Looking back on love
Students reflect on how they were shaped by prior romantic relationships
When the online game “Among Us” gained traction at the end of 2020, senior Malia Owings found herself hopping on the bandwagon. Little did she know that playing “Among Us” would eventually result in finding a romantic partner.
During a certain game of “Among Us,” Owings hit it off with another player and exchanged contact information with them. In the days that followed, they chatted frequently and from there, things quickly evolved into a long-distance relationship.
Like Owings, many MVHS students have had their own romantic experiences that range from flings to long-term relationships. Senior Conner Yin has been in several relationships throughout high school — he believes that romantic experiences are a great way to form stronger bonds and create fun memories with people you care about.
However, while romantic relationships in high school are intended to be fun and foster connections, they come with a variety of obstacles. Junior Anika Mishra, who has previously been in two relationships, speaks about some of the challenges she dealt with.
“[I] struggled with maintaining a balance between [my partner] and [my] friends and family,” Mishra said. “Because [I] would always want to spend a lot of time with [my significant other], I neglected [other aspects of] my life.”
Similarly, Yin also struggled with the amount of time and energy he committed to his romantic life and this inability to find a working balance influenced his eventual breakups.
“[One of my breakups] partially stemmed from my attachment ー to some degree, I became a little too clingy,” Yin said. “[When] I became more invested in the relationship than the other person, [it could’ve] cause[d] them to lose interest because being clingy is a little annoying.”
Owings’ relationship was largely affected by the physical limitation of distance, since her significant other lived in Southern California. This caused difficulties with communication and a lack of authentic connection through a screen, leading to their breakup a short while after.
Following their breakups, the three students took different approaches to moving on. Yin, a strong believer in mending relationships, took some time to cool down before creating a friendship with his ex-partners.
“At first, it was very uncomfortable for a while ー that’s just the nature of relationships,” Yin said. “But ultimately, if you put in the effort to make things normal and not be too awkward about it, it works out.”
Owings, on the other hand, went through a recovery period where she did “stereotypical post-breakup activities” such as dyeing her hair. Additionally, she made an active efforts to be more open and share what was on her mind with those close to her.
While the students’ relationships varied from start to end, they all shared one commonality: they were able to learn more about themselves and what they wanted in the future in regards to their romantic lives, according to Yin.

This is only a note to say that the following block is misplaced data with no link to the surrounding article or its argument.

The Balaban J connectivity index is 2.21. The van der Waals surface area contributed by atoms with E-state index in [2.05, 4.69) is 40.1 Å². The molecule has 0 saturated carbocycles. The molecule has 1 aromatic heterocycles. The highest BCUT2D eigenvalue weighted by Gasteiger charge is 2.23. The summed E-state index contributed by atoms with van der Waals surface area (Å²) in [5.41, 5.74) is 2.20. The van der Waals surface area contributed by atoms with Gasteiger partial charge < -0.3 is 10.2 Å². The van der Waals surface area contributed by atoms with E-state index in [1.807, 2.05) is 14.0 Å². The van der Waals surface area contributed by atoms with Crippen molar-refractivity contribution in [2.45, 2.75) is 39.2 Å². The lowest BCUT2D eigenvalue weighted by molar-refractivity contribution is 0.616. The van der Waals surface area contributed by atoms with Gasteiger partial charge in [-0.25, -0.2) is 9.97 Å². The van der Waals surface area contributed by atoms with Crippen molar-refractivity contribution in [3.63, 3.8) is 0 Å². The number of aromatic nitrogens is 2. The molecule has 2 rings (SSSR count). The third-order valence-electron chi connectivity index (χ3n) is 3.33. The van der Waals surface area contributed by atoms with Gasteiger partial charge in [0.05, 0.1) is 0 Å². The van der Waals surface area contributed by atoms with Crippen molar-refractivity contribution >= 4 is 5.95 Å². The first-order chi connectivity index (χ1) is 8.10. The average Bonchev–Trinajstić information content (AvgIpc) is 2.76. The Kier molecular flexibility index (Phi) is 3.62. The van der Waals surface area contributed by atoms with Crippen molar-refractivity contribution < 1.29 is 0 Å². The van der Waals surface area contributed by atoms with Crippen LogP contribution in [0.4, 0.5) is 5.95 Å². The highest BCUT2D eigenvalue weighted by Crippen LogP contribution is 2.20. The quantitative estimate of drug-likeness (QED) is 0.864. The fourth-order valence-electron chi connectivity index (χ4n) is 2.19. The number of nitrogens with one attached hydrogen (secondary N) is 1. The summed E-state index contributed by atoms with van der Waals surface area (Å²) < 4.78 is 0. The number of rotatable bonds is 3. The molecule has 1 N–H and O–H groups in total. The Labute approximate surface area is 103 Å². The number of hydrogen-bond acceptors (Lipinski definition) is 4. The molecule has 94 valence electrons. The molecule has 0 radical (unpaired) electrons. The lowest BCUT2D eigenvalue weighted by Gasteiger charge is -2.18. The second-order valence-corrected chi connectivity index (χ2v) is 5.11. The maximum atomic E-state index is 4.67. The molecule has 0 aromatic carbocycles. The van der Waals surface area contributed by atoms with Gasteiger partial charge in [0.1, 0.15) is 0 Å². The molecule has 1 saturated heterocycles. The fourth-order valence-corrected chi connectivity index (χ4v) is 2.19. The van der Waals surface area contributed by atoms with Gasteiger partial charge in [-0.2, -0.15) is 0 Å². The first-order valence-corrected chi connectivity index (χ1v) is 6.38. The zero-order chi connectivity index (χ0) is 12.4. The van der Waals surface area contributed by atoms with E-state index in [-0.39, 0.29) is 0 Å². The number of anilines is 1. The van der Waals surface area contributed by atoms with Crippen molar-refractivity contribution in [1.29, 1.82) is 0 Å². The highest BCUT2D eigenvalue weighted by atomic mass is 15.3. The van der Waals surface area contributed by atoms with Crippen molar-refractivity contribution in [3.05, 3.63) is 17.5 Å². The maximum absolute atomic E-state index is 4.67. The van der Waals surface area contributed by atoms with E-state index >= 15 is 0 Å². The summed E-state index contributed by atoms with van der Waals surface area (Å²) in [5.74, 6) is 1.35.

For example, Mishra and Owings both realized that they needed to stand up for themselves more and have difficult conversations when necessary.
“I wish I could have been more outspoken on how I felt about some of our problems,” Mishra said. “In the future, instead of having [an issue] with something and not voicing my opinion, I want to tell [my partner] how I feel so that we can both come to a compromise.”
Yin, on the other hand, recognized the importance of prioritizing himself; he wants to carve out time for doing different things he loves, such as producing music. He believes that being in a relationship makes it harder to accomplish those goals.
Similarly, Mishra found that she depended on validation from her romantic partners, so following her breakup, she aimed to become more independent.
“I would probably tell my past self to not rely on love from a significant other as much as I used to and that it’s good to be independent,” Mishra said. “You don’t need to be in a relationship to feel happy or good about yourself.”
After reflecting on their experiences, all of the students say that rushing into a romantic relationship during high school isn’t necessary ー it’s OK to take your time.
“I’m looking to slow myself down and make sure that the person is right for me before committing,” Yin said. “There’s so many people in this world, [so I think] there’s really no reason to sit yourself down with somebody until you’re really sure that this is someone that you actually want to spend time with.”
While their previous romantic relationships posed challenges, Mishra, Owings and Yin all share the sentiment that they were glad they experienced them.
“When [a lot of people] break up, they say they regret [the relationship], [but] I think that’s the wrong attitude to have,” Yin said. “To me, the most important thing about a relationship or breakup is learning something new and growing as a person.”